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Secret History Of The Credit Card

PBS Frontline
broadcast November 23,2004

Winner of
- The 2004-05 Emmy Award for Outstanding Investigastive Journalism
- The Alfred I. duPont-Columbia University Award:
2005 Silver Baton

The average American family today carries 8 credit cards. Credit card debt and personal bankruptcies are now at an all time high. With no legal limit on the amount of interest or fees that can be charged, credit cards have become the most profitable sector of the American banking industry: more than $30 billion in profits last year alone.

FRONTLINE examines how the credit card industry became so pervasive, so lucrative, and so powerful.

runtime 58:08, click play to start

Eight Things A Credit Card User Should Know
  • Even if you make your credit card payments on time, the credit card bank can raise your interest rate automatically if you're late on payments elsewhere -- such as on another credit card or on a phone, car, or house payment -- or simply because the bank feels you have taken on too much debt.

This practice is called the "universal default" clause and increasingly is becoming a standard clause in credit card agreements. According to credit card executives, the logic behind universal default is that the bank is not being unreasonable in raising rates when it has reason to believe that the risk of being repaid by the customer has increased. [Note: Credit card banks can now easily track your everyday financial activities and monitor your credit score -- see below.]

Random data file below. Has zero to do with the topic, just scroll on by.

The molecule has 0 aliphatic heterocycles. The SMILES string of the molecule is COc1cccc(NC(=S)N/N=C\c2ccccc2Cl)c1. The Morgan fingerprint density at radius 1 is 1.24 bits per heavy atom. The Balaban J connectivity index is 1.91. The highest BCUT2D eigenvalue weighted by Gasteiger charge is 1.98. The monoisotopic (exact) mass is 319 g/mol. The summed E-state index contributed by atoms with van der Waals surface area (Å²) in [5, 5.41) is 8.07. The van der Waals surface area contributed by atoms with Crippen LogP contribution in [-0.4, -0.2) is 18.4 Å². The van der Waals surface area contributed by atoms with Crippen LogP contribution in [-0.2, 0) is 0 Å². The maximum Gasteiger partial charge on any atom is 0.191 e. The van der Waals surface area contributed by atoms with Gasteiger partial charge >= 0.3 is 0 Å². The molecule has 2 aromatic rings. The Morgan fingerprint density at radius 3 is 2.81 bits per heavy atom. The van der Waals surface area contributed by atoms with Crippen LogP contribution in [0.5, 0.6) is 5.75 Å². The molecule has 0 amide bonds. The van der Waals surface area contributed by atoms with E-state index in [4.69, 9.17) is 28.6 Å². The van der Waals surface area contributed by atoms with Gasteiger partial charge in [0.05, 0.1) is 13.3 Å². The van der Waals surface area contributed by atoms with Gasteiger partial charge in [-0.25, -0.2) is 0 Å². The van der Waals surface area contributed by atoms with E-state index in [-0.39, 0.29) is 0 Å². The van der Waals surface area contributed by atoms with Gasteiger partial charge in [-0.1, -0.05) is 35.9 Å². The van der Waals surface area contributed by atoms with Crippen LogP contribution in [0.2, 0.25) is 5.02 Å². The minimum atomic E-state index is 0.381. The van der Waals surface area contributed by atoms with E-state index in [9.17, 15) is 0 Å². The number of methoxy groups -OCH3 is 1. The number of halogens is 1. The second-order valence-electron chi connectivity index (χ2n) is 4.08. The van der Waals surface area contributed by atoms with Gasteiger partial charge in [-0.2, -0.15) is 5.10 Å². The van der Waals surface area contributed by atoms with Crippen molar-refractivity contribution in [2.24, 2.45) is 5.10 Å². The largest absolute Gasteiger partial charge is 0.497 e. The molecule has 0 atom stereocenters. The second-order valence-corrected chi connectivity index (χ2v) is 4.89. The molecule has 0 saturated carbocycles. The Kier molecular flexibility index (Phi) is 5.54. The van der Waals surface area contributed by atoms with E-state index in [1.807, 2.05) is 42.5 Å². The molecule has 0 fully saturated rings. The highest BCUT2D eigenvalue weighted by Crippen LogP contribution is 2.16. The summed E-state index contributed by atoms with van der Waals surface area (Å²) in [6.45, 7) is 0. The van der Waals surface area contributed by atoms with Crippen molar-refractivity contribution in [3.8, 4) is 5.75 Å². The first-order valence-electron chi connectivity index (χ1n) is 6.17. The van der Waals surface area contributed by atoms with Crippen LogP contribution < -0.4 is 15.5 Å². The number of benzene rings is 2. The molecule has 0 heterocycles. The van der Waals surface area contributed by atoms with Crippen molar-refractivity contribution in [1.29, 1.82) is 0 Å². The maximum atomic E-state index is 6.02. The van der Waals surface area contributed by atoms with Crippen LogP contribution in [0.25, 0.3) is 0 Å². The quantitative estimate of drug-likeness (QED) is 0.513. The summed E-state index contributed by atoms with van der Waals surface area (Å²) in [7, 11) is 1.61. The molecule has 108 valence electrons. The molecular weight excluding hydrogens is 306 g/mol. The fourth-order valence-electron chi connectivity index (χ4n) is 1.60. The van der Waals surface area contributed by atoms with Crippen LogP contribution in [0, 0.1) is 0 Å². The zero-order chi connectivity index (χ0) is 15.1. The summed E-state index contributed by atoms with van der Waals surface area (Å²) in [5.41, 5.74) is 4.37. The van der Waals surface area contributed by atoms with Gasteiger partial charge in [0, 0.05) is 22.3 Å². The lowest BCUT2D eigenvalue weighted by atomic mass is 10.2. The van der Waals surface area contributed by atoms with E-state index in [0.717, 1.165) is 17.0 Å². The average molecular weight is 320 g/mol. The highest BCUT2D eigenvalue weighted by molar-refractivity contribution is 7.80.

• Your credit score -- known as a FICO score -- has become a vital statistic for many Americans and can be widely shared. It is used to determine how much you can borrow, how much you pay for life insurance, if you can rent a home, and, as already noted, it can be a factor in determining the interest rate you pay on a credit card.

Most Americans don't know what their credit score is, nor how it's computed and with whom it's shared. Your credit score is usually determined by five factors, with the most important being the amount you currently owe and your payment history on large debts. (Find out much more about your credit score and how it's tracked, by reading: Credit Scores - What Your Should Know About Your Own.)

  • There is no limit on the amount a credit card company can charge a cardholder for being even an hour late with a payment.

In 1996, the U.S. Supreme Court in Smiley vs. Citibank lifted the existing restrictions on late penalty fees. Back then, fees ran to $5 or $10, and usually did not exceed $15. After the Court's decision, fees soared, reaching upwards of $30. Since then, the amount of revenue the companies generate from fees (including late charges, over-the-limit fees, and charges for returned checks) has doubled. Duncan MacDonald, one of the lawyers who worked on the Smiley case, predicts penalty fees could rise to $50 in another year.

  • It's important to read the fine print on your credit card agreement.

Not many people do, however. Even credit card executives and consumer advocates admitted to FRONTLINE that the last time they read their own contracts was years ago and the credit card agreement is difficult to understand. Tucked into the fine print that people so often ignore is a clause that allows the company to change your interest rate (APR) at any time, for any reason, as long as they give you 15 days' notice. (So, Read the Fine Print.)

  • Many Americans are inattentive about their credit card accounts.